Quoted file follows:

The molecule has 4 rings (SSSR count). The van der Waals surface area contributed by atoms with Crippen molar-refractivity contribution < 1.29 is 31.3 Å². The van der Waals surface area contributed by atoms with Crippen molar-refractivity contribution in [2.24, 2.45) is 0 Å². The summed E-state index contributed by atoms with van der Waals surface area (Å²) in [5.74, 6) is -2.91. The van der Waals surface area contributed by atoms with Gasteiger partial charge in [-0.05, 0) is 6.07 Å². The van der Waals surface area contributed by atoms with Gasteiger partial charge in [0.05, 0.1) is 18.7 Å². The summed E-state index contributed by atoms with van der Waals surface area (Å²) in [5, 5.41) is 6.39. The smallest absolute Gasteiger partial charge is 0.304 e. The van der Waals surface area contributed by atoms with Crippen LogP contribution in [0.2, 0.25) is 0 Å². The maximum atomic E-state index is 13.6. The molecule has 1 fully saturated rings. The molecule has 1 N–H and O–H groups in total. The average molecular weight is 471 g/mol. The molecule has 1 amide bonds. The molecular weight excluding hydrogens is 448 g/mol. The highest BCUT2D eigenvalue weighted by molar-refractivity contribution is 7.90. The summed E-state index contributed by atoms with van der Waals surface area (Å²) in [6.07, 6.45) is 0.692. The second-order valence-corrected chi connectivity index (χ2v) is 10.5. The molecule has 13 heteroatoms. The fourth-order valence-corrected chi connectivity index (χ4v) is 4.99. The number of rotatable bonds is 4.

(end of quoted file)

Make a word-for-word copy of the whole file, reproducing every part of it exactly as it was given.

The molecule has 4 rings (SSSR count). The van der Waals surface area contributed by atoms with Crippen molar-refractivity contribution < 1.29 is 31.3 Å². The van der Waals surface area contributed by atoms with Crippen molar-refractivity contribution in [2.24, 2.45) is 0 Å². The summed E-state index contributed by atoms with van der Waals surface area (Å²) in [5.74, 6) is -2.91. The van der Waals surface area contributed by atoms with Gasteiger partial charge in [-0.05, 0) is 6.07 Å². The van der Waals surface area contributed by atoms with Gasteiger partial charge in [0.05, 0.1) is 18.7 Å². The summed E-state index contributed by atoms with van der Waals surface area (Å²) in [5, 5.41) is 6.39. The smallest absolute Gasteiger partial charge is 0.304 e. The van der Waals surface area contributed by atoms with Crippen LogP contribution in [0.2, 0.25) is 0 Å². The maximum atomic E-state index is 13.6. The molecule has 1 fully saturated rings. The molecule has 1 N–H and O–H groups in total. The average molecular weight is 471 g/mol. The molecule has 1 amide bonds. The molecular weight excluding hydrogens is 448 g/mol. The highest BCUT2D eigenvalue weighted by molar-refractivity contribution is 7.90. The summed E-state index contributed by atoms with van der Waals surface area (Å²) in [6.07, 6.45) is 0.692. The second-order valence-corrected chi connectivity index (χ2v) is 10.5. The molecule has 13 heteroatoms. The fourth-order valence-corrected chi connectivity index (χ4v) is 4.99. The number of rotatable bonds is 4.